KEYSER - Preliminary findings by Keyser city attorney John Athey indicate that incoming mayor Damon Tillman has met all the required qualifications to be officially sworn in.

Attorney says mayor seems to qualify



By Liz Beavers
lbeavers@newstribune.info
Tribune Managing Editor
KEYSER - Preliminary findings by Keyser city attorney John Athey indicate that incoming mayor Damon Tillman has met all the required qualifications to be officially sworn in.
 This came after the Keyser City Council voted 3-1 Wednesday evening to have the city attorney investigate allegations that Tillman does not meet the requirements to serve as mayor.
Tillman’s name was not specifically mentioned during the discussion, and council member Eric Murphy, who brought the subject up during the meeting, said he was not referring to any one candidate in particular.
However, it became clear during the discussion that Tillman was the candidate being discussed. At one point, city council member Terry Liller, who was chairing the meeting for outgoing mayor Ed Miller, commented that the city “couldn’t afford to operate without a mayor” while the allegations were being investigated.
There are only two qualifications for mayor and/or council member spelled out in the city’s charter. The candidate must have been a resident of the city for at least two years prior to the election, and he or she must have “been assessed with and paid taxes upon at least $500 worth of real or personal property.”
According to Mineral County clerk Lauren Ellifritz, Tillman has been registered to vote in the city since Feb. 8, 2016.
Outgoing city administrator Randy Amtower said he researched the candidate in question both at the Mineral County Courthouse and online and discovered that he had “been assessed and paid taxes for property, but it was in New Creek.”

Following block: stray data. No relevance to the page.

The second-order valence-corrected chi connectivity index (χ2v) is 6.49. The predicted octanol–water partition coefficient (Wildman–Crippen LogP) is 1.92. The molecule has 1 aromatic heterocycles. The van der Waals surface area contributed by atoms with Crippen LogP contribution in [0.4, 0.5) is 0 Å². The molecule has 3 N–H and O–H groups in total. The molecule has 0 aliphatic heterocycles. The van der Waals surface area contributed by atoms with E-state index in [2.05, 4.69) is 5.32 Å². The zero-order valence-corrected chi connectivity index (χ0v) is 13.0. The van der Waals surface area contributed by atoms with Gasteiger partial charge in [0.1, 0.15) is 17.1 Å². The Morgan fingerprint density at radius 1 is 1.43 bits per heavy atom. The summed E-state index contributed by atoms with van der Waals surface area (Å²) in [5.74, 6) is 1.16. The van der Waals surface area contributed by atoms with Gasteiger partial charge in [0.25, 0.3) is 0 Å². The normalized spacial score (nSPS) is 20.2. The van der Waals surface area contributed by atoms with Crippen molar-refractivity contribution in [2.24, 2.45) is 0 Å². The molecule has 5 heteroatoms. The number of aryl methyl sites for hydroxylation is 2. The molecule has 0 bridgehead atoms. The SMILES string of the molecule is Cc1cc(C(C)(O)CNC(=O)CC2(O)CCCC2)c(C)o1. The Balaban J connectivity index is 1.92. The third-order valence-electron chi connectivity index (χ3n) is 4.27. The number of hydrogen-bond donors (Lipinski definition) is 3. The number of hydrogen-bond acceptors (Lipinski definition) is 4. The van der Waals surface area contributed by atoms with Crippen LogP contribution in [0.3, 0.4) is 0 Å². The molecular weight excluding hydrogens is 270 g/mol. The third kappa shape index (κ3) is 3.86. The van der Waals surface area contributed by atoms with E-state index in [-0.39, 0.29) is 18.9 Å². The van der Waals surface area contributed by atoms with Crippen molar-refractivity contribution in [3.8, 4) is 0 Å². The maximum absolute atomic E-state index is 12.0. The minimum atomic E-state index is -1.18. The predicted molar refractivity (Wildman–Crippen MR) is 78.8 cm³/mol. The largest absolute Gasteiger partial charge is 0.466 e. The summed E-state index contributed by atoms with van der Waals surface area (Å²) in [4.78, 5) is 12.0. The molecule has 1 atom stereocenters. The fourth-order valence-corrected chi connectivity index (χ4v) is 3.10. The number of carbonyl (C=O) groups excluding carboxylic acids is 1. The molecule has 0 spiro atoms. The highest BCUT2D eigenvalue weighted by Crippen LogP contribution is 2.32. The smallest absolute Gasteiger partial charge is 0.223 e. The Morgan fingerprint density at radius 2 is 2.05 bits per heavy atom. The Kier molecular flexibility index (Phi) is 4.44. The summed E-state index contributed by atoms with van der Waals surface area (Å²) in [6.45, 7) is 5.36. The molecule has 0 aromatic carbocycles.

Amtower noted that the charter doesn’t say the assessed property has to be paid in Keyser, but Murphy replied that “it is implied.”
Amtower also said he contacted the West Virginia Secretary of State’s Office about the issue, and “they said it’s pretty much up to the council to determine whether they agree that the candidate met eligibility requirements or they did not.”
When former city administrator Penny Sanders, who has continued to work with the city on various projects, suggested that the candidates “may not have been aware of what was in the charter,” Murphy suggested that the city make up an informational packet to give candidates when they sign up to run for office.
The packets that were handed to the candidates for this election made no mention of the tax eligibility requirement of the charter. Tillman said he met every requirement that was in the packet that was handed to him.
Murphy said he felt the immediate situation needs to be addressed.
“So do we think we should seek any legal advice on this?” he asked. “I mean, right is right and wrong is wrong, and we need to get it rectified.”
Council member Jennifer Junkins said, “I think in this case, it’s over,” referring to the fact that the new mayor is due to take office next week.
Liller commented, “I guess we ought to go ahead and seek a legal opinion.”
Council member Karol Ashenfelter therefore made a motion to consult the city attorney for an opinion, and Murphy seconded it. At first the motion stipulated that the city would spend no more than $500 for the attorney’s investigation, but that was later dropped because they felt it would not provide sufficient time for the attorney to look into the issue.
“So if it costs $5,000, we should still go ahead with it?” Junkins asked.
“At that point,” Murphy replied, “it would be ridiculous.”
The motion passed 3-1, with Junkins voting against. Council member Sonny Alt was not present.
Later in the meeting, Liller noted that he didn’t think the council should “hold anything up while we’re waiting on an opinion. We can’t afford to operate without a mayor.”